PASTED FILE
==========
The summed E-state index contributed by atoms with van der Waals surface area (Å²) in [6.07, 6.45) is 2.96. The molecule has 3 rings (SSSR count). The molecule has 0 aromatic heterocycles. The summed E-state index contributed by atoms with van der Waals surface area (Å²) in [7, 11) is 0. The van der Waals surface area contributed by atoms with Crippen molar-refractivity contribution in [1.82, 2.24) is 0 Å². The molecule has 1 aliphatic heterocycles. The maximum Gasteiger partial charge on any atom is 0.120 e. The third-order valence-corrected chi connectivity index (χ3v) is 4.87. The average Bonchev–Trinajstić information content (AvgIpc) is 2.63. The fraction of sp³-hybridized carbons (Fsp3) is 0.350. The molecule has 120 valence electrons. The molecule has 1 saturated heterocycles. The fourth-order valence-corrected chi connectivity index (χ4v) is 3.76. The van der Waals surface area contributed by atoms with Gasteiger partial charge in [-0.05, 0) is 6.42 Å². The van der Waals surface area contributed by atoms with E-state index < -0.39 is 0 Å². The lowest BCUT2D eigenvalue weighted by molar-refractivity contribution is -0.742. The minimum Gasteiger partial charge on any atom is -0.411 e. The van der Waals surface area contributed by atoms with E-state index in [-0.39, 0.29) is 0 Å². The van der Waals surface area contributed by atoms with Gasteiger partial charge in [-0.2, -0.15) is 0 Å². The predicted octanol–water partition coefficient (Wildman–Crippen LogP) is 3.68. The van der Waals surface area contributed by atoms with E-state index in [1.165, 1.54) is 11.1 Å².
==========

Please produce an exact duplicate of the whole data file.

The summed E-state index contributed by atoms with van der Waals surface area (Å²) in [6.07, 6.45) is 2.96. The molecule has 3 rings (SSSR count). The molecule has 0 aromatic heterocycles. The summed E-state index contributed by atoms with van der Waals surface area (Å²) in [7, 11) is 0. The van der Waals surface area contributed by atoms with Crippen molar-refractivity contribution in [1.82, 2.24) is 0 Å². The molecule has 1 aliphatic heterocycles. The maximum Gasteiger partial charge on any atom is 0.120 e. The third-order valence-corrected chi connectivity index (χ3v) is 4.87. The average Bonchev–Trinajstić information content (AvgIpc) is 2.63. The fraction of sp³-hybridized carbons (Fsp3) is 0.350. The molecule has 120 valence electrons. The molecule has 1 saturated heterocycles. The fourth-order valence-corrected chi connectivity index (χ4v) is 3.76. The van der Waals surface area contributed by atoms with Gasteiger partial charge in [-0.05, 0) is 6.42 Å². The van der Waals surface area contributed by atoms with E-state index < -0.39 is 0 Å². The lowest BCUT2D eigenvalue weighted by molar-refractivity contribution is -0.742. The minimum Gasteiger partial charge on any atom is -0.411 e. The van der Waals surface area contributed by atoms with E-state index in [-0.39, 0.29) is 0 Å². The van der Waals surface area contributed by atoms with Gasteiger partial charge in [-0.2, -0.15) is 0 Å². The predicted octanol–water partition coefficient (Wildman–Crippen LogP) is 3.68. The van der Waals surface area contributed by atoms with E-state index in [1.165, 1.54) is 11.1 Å².